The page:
POSTED: Saturday, March 23, 2013 - 6:00pm
UPDATED: Saturday, March 23, 2013 - 6:04pm
CNN — What genre best fits a six-minute "Star Trek" knock off where government agents confront an epidemic of alien identity theft and Solar Security Number fraud?
Perhaps somewhere between the "science fiction" and "bureaucracy" categories? Close.
The Internal Revenue Service says the video, which came to light after legislators on a House Ways and Means subcommittee requested it and another they say resembled the television hit "Gilligan's Island," was an employee training video produced for a 2010 training and leadership conference.
Rep. Charles Boustany, R-Louisiana and chairman of the oversight subcommittee, says the IRS told him the two videos cost $60,000 and were produced at an agency television studio just outside of Washington.
"The video was intended to set the stage for many of the topics being covered at the conference," the agency said in a statement. "There is no mistaking that this video did not reflect the best stewardship of resources. Since the video's production three years ago, the IRS has made numerous changes in this area. ... A video of this type would not be made today."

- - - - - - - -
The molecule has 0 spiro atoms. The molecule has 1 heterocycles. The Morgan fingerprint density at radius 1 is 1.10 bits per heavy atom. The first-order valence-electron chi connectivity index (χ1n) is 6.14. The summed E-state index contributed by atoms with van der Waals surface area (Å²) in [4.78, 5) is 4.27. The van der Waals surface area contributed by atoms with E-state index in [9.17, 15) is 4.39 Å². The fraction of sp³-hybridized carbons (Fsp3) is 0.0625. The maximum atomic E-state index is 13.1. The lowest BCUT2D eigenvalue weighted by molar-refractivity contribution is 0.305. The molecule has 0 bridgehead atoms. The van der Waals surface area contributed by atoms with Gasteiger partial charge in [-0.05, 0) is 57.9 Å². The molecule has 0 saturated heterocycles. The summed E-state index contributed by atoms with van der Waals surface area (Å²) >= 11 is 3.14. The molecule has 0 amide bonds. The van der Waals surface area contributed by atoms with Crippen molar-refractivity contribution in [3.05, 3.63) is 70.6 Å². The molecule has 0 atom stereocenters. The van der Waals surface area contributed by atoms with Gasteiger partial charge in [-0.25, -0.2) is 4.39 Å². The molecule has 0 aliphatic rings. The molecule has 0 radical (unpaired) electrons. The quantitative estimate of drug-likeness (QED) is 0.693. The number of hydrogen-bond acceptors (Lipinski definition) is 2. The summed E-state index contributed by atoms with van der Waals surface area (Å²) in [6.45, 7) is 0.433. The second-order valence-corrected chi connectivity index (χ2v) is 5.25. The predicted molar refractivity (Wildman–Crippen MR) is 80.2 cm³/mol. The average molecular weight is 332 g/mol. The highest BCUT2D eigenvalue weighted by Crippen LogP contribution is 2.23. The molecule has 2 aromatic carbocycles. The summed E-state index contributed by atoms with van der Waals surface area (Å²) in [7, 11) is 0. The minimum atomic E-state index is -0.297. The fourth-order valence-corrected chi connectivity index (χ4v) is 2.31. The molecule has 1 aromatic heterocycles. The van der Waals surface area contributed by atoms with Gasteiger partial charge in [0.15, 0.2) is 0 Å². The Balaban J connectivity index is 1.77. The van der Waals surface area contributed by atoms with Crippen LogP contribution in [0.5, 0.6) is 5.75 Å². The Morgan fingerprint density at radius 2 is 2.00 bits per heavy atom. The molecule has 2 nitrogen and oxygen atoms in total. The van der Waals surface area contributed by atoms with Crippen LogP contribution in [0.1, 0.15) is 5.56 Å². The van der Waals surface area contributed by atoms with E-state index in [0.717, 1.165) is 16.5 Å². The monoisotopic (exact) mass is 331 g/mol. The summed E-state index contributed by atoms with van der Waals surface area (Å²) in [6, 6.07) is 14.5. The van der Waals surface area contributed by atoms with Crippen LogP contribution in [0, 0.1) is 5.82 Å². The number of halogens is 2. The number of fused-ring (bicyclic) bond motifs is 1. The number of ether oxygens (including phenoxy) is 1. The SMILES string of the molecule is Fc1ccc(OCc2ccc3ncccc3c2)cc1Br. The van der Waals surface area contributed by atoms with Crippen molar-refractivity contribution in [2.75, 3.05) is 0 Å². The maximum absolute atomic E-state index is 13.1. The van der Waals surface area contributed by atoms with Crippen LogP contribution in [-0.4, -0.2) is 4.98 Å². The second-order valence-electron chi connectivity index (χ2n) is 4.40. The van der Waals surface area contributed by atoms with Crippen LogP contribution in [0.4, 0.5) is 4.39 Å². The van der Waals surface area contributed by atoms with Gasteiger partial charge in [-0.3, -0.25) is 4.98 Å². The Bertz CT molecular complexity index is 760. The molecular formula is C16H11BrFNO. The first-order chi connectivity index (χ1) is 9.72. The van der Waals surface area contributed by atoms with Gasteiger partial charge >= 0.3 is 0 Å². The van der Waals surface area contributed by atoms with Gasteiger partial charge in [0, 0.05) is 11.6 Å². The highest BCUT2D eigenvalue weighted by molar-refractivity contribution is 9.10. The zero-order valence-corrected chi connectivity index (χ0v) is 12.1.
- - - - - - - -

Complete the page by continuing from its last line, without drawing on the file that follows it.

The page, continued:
The expense of producing a training video, the agency suggests, is far less than in-person training for its 1,900 employees who assist taxpayers at 400 locations.
In addition, "By the end of this fiscal year, we will have reduced employee training costs by approximately 83% since Fiscal Year 2010 and training travel costs by approximately 87% during that period of time."
The Maryland studio which produced those videos also makes taxpayer education videos, such as those posted on the agency's website.
The "Gilligan's Island"-themed video alone saved the IRS about $1.5 million each year, the IRS said in the statement.
In the "Star Trek" film, the narrator says the video is set 100 years in the future and stars intergalactic regulators who have a "never-ending mission ... to seek out new test forms, to explore strange new regulations, to boldly go where no government employee has gone before."
Then, the planet "Notax" is in crisis. There's the identity theft, money laundering and, as one crew member reports, "they're even exchanging their lowest coin currency for paper bills."
"That's right, sir," he continues. "Pennies on the dollar."
The video is riddled with jokes like those a bureaucrat might get.
"Starlight coffee while you wait, sir?" asks one crew member of another. "It's better than McDonald's and only twice the price."
"No can do," he replies. "I've already spent my per diem for the day."